Intel Foundry lands $15 billion deal with Microsoft for custom chips

Microsoft has announced a massive deal with Intel Foundry, the chipmaking division of Intel, to produce custom chips for its use. The deal, which Intel says is worth more than $15 billion, is a major win for Intel Foundry, which is trying to regain its leadership in the semiconductor industry.

What are the custom chips for?

Neither Microsoft nor Intel revealed the exact details of what the custom chips will be used for, but according to Bloomberg, Microsoft has been working on its designs for processors and artificial intelligence (AI) accelerators. These chips could power Microsoft’s cloud services, such as Azure and Office 365, as well as its devices, such as Surface and Xbox.

In a press release, Satya Nadella, the CEO of Microsoft, stated that the agreement is a significant platform change that will completely revolutionize productivity for individuals, organizations, and the entire industry.

How will Intel Foundry make the custom chips?

The custom chips will be made using Intel’s 18A process, which is expected to be ready by 2025. The 18A process is based on Intel’s 7-nanometer technology, which has been delayed several times due to technical challenges. Intel hopes that the 18A process will offer a significant improvement in performance and power efficiency over its current 10-nanometer process.

Intel Foundry is led by Pat Gelsinger, who returned to Intel as CEO earlier this year. Gelsinger has made Intel Foundry a key part of his strategy to revive Intel’s fortunes, as the company has been losing ground to rivals such as TSMC, Samsung, and AMD. Intel Foundry aims to offer its chipmaking services to a wide range of customers, including competitors, in various markets, such as automotive, 5G, and edge computing.

What does the deal mean for Intel and Microsoft?

intel foundry

The deal with Microsoft is a huge boost for Intel Foundry, as it shows that it can attract and satisfy a major customer in the tech industry. Microsoft is one of the largest buyers of chips in the world, and its endorsement of Intel Foundry could encourage other companies to consider Intel as a chip supplier. The deal could also help Intel Foundry compete with TSMC, which has been dominating the foundry market with its advanced technology and strong partnerships with companies like Apple, Qualcomm, and Nvidia.

For Microsoft, the deal with Intel Foundry could give it more control and flexibility over its chip supply and design. Microsoft has been investing heavily in its chip capabilities, as it seeks to reduce its dependence on external vendors and differentiate its products and services. By working with Intel Foundry, Microsoft could leverage Intel’s expertise and resources to create custom chips that meet its specific needs and goals. The deal could also strengthen the relationship between Microsoft and Intel, which have been longtime allies in the PC market.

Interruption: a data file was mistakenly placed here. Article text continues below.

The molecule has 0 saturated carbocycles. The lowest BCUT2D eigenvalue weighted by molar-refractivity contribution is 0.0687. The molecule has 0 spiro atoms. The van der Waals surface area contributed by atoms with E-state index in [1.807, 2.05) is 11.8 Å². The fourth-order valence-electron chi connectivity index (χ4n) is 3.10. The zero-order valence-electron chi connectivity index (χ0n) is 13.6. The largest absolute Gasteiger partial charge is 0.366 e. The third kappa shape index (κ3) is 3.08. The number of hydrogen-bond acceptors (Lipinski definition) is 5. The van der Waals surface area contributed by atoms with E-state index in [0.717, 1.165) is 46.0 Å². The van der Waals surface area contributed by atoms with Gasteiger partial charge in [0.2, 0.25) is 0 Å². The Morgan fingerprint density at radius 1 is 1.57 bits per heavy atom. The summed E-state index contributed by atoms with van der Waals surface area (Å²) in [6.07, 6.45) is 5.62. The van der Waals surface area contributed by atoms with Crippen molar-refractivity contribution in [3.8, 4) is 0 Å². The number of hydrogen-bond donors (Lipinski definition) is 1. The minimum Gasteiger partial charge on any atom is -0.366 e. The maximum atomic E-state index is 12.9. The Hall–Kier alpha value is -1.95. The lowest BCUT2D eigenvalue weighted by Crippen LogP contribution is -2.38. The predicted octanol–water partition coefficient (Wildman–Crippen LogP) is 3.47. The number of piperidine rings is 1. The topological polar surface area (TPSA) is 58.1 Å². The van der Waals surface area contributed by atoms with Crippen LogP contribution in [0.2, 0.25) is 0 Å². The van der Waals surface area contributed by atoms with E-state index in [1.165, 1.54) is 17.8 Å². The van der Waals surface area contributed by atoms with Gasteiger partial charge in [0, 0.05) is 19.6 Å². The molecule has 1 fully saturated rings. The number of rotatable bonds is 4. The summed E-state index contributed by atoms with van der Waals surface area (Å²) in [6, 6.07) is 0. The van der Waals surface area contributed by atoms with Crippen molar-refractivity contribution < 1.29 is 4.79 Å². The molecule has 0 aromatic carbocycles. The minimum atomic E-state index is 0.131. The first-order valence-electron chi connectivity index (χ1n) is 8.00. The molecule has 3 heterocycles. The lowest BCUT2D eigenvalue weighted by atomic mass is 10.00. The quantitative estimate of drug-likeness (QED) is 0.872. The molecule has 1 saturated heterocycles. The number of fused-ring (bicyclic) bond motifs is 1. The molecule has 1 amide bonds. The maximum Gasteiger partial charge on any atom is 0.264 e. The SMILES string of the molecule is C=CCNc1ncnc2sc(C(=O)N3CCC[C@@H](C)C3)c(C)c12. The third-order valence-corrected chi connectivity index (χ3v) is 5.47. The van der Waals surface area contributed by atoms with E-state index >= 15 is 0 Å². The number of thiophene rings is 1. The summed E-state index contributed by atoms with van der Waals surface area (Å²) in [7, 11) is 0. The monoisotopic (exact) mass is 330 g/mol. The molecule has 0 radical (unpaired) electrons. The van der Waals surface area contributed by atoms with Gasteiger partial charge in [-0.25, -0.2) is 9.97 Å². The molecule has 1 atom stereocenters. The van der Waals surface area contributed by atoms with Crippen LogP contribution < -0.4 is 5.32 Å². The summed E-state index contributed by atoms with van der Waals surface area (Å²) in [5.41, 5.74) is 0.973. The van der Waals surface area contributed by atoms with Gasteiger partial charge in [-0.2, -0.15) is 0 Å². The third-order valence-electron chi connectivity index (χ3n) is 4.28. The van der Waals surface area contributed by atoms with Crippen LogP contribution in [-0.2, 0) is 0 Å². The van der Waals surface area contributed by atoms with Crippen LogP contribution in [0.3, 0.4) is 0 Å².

The deal between Microsoft and Intel Foundry is a sign of the growing importance and complexity of the chip industry, as more companies seek to create and use their own chips for various purposes. The deal could also have implications for the global chip supply chain, which has been facing shortages and disruptions due to the pandemic, trade tensions, and surging demand. The deal could help increase the chip production capacity and diversity in the US, where both Microsoft and Intel are based.

More details about Intel’s 18A and 14A technologies

Intel’s 18A technology is the next generation of its 7-nanometer process, which was originally scheduled to debut in 2021 but was delayed to 2023 due to yield issues. Intel claims that the 18A technology will feature its first implementation of gate-all-around (GAA) transistors, also known as RibbonFETs, which are expected to offer better performance and power efficiency than the current FinFET transistors.

The 18A technology will also introduce Intel’s PowerVia technology, which is a backside power delivery network that eliminates the need for power routing on the front side of the chip, reducing parasitic capacitance and improving signal integrity.

Intel’s 14A technology is the successor of its 18A technology, which is planned to be ready by 2026. Intel has not revealed many details about the 14A technology, except that it will use an enhanced version of its GAA transistors and PowerVia technology, as well as other innovations to improve chip performance, density, and scalability.

Intel says that the 14A technology will enable it to regain its leadership in chip manufacturing, surpassing TSMC’s 3-nanometer and 2-nanometer processes, which are expected to be in production by 2024 and 2026, respectively.